Lasting Joy Brewery injects design sophistication to Hudson Valley farmland

Lasting Joy Brewery by Auver Architecture brings contemporary energy and sophistication to the growing Hudson Valley craft beer scene

Lasting Joy brewery exterior with timber louvres
(Image credit: Eric Petschek)

The hedonistically named Lasting Joy Brewery, located in Tivoli, just a two-hour drive from the Big Apple, is the eye-catching newest addition to the Hudson Valley’s craft beer movement in New York. Founded by Alex and Emily Wenner, a husband and wife duo with a shared passion for beer, Lasting Joy brings a sophisticated energy to its 31 acres of open farmland that sit on a rural country road. 

Lasting Joy brewery seen here among its rolling hills green context

(Image credit: Eric Petschek)

The making of Lasting Joy

‘Alex and I have been to hundreds of breweries, usually with our kids, and consistently found a disconnect between the craft and the atmosphere,’ says Emily. ‘We wanted to feel more warmth, to discover places where we could bring friends and family who don’t love beer but appreciate good hospitality. We created what was missing.’ 

Lasting Joy brewery hero exterior at night lit up from within

(Image credit: Eric Petschek)

Alex adds: ‘We love beer and wanted to turn that passion into a business that brings joy to our family and to others. And in doing so we felt compelled to elevate the craft beer experience, to make the culture more inviting and inclusive. Our intention from day one has been to spark genuine, lasting joy – and so we strive every day to live up to our mission. We make a concerted effort to run an organisation that is a good community member and employer.’ 

Lasting Joy brewery with impressive elaborate timber roof

(Image credit: Eric Petschek)

When the Wenners first purchased the property, the only structure standing was the black barn that now houses the brewery’s production facility and offices. Working with the locally based architect Aron Himmelfarb of Auver Architecture, the couple sought to create a new structure that exuded design expertise.

Lasting Joy brewery timber interior

(Image credit: Eric Petschek)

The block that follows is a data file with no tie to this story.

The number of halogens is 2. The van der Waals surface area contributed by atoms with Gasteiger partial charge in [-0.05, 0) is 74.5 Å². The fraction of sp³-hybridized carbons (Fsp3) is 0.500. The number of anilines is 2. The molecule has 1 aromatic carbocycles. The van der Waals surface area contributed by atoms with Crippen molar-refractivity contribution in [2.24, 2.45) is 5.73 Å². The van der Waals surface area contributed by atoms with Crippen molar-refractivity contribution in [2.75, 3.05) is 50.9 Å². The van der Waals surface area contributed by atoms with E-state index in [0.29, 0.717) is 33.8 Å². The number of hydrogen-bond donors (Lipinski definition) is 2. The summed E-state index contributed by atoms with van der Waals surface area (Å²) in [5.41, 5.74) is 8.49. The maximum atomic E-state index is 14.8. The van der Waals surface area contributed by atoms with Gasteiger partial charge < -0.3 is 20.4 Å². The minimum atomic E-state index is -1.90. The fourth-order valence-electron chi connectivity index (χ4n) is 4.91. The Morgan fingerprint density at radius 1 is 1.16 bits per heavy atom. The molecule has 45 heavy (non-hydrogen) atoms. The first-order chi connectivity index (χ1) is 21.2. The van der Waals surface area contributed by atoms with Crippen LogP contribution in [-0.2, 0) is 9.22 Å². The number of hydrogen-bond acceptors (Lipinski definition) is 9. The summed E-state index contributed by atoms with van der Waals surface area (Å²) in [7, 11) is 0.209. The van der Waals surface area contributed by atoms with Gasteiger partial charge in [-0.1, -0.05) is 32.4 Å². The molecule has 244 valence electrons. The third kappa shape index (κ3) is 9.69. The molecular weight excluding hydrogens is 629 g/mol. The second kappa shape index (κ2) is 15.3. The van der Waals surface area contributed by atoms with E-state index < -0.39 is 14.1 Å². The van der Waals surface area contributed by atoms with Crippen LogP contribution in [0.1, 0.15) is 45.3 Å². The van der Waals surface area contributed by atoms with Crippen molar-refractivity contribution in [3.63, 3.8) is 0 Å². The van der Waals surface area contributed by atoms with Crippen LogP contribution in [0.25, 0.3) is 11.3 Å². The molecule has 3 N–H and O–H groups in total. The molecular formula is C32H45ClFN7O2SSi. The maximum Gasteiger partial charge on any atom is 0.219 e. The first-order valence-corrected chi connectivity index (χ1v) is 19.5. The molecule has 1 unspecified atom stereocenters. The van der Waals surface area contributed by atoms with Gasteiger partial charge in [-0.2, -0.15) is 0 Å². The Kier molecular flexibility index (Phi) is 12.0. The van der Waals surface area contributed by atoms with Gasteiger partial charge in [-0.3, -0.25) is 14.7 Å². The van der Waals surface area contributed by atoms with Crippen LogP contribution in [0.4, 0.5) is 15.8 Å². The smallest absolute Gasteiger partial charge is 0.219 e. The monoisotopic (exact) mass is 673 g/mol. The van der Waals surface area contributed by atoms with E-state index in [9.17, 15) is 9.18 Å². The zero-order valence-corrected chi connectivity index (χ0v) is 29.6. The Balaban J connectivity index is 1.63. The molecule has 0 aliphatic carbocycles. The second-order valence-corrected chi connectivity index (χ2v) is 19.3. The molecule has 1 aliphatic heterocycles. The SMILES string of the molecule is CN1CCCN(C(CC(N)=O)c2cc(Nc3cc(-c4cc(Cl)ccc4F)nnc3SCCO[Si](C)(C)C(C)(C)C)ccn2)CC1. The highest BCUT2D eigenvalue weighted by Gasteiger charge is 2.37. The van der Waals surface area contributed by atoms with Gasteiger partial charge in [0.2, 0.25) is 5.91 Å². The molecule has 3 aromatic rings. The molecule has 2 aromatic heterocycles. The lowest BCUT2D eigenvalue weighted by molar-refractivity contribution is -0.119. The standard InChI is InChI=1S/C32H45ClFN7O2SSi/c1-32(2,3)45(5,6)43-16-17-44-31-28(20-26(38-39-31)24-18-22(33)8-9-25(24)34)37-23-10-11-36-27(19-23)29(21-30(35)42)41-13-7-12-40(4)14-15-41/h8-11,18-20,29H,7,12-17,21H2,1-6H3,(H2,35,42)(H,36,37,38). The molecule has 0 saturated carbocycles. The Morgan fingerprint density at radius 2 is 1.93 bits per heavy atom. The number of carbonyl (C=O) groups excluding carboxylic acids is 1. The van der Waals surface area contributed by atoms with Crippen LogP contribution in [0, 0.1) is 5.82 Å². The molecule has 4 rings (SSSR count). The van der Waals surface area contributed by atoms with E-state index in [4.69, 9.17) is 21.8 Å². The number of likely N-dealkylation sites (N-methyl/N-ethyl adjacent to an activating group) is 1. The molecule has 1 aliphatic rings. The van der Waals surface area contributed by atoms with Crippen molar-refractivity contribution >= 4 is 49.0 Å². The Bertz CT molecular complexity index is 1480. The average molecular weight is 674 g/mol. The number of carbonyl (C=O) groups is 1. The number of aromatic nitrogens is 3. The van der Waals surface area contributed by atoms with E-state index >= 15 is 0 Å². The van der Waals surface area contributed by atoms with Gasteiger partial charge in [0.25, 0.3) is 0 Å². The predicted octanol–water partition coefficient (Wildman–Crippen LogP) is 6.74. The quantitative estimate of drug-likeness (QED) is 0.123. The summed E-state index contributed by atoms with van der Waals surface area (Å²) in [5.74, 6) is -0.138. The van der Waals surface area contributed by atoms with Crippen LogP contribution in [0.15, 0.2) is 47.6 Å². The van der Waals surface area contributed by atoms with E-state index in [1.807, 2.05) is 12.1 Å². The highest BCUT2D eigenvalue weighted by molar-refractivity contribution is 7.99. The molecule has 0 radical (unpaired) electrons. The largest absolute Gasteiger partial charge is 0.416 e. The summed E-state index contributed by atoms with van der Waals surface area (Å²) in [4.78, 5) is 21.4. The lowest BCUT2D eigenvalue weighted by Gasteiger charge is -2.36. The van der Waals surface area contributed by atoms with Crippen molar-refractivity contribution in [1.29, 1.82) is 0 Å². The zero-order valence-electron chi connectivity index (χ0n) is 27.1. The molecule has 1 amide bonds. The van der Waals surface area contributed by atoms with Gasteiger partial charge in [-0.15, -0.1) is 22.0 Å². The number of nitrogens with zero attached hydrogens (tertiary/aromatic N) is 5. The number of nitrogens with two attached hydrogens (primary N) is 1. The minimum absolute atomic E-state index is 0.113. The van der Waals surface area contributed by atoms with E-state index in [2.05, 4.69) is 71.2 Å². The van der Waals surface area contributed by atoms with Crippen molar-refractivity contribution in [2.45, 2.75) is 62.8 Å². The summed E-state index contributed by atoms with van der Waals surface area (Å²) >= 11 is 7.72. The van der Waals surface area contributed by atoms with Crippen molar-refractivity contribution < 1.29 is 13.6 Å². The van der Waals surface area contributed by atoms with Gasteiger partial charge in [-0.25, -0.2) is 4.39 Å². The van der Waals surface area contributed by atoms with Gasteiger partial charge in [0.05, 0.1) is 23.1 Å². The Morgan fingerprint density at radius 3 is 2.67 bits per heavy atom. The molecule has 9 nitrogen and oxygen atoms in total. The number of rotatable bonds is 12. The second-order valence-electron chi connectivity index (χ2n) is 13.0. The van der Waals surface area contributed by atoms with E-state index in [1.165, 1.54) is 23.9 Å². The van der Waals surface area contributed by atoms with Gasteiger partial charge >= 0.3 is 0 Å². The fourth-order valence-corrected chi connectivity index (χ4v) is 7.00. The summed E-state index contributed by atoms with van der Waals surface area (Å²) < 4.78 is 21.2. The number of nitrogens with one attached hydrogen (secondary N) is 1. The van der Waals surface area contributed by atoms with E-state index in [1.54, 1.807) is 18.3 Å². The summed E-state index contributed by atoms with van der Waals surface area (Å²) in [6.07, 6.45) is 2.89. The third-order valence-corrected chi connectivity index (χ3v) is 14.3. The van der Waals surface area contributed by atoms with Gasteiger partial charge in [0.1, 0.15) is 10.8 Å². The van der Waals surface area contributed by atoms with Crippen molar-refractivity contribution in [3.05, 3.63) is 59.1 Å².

‘The design of the physical spaces [at most successful breweries] was often unconsidered,’ reflects Himmelfarb, whose familiarity with the region comes from living in nearby Germantown part time. ‘We felt the architecture of Lasting Joy should reflect the care and pride of the beer production, and also the sophistication of beer drinkers. Much in the way that destination wineries express their ethos through design, we saw an opportunity to create an architectural equivalent for beer.’ 

Lasting Joy brewery courtyard shot looking towards the green landscape

(Image credit: Eric Petschek)

Himmelfarb designed a new tasting room that makes the most of its surrounding landscape. Orientated to the west with views of the Catskills and stunning sunsets, the new pavilion-like structure is an entirely glass building with an exterior steel cladding. Himmelfarb says: ‘The interior has the character of a room made of wood as the glulam trusses are very tightly spaced, and the roof deck is composed of exposed structural cross-laminated timber panels. The inversely raised roof floods the space with natural light.’ 

Lasting Joy brewery white interior

(Image credit: Eric Petschek)

He adds: ’The bar is designed to float in the centre of the space in order to keep the exterior glass walls unobstructed and provide a more social way for guests to interact and taste the beers on tap. From inside the tasting room, the views are solely of the open property.’ 

Pei-Ru Keh is a former US Editor at Wallpaper*. Born and raised in Singapore, she has been a New Yorker since 2013. Pei-Ru held various titles at Wallpaper* between 2007 and 2023. She reports on design, tech, art, architecture, fashion, beauty and lifestyle happenings in the United States, both in print and digitally. Pei-Ru took a key role in championing diversity and representation within Wallpaper's content pillars, actively seeking out stories that reflect a wide range of perspectives. She lives in Brooklyn with her husband and two children, and is currently learning how to drive.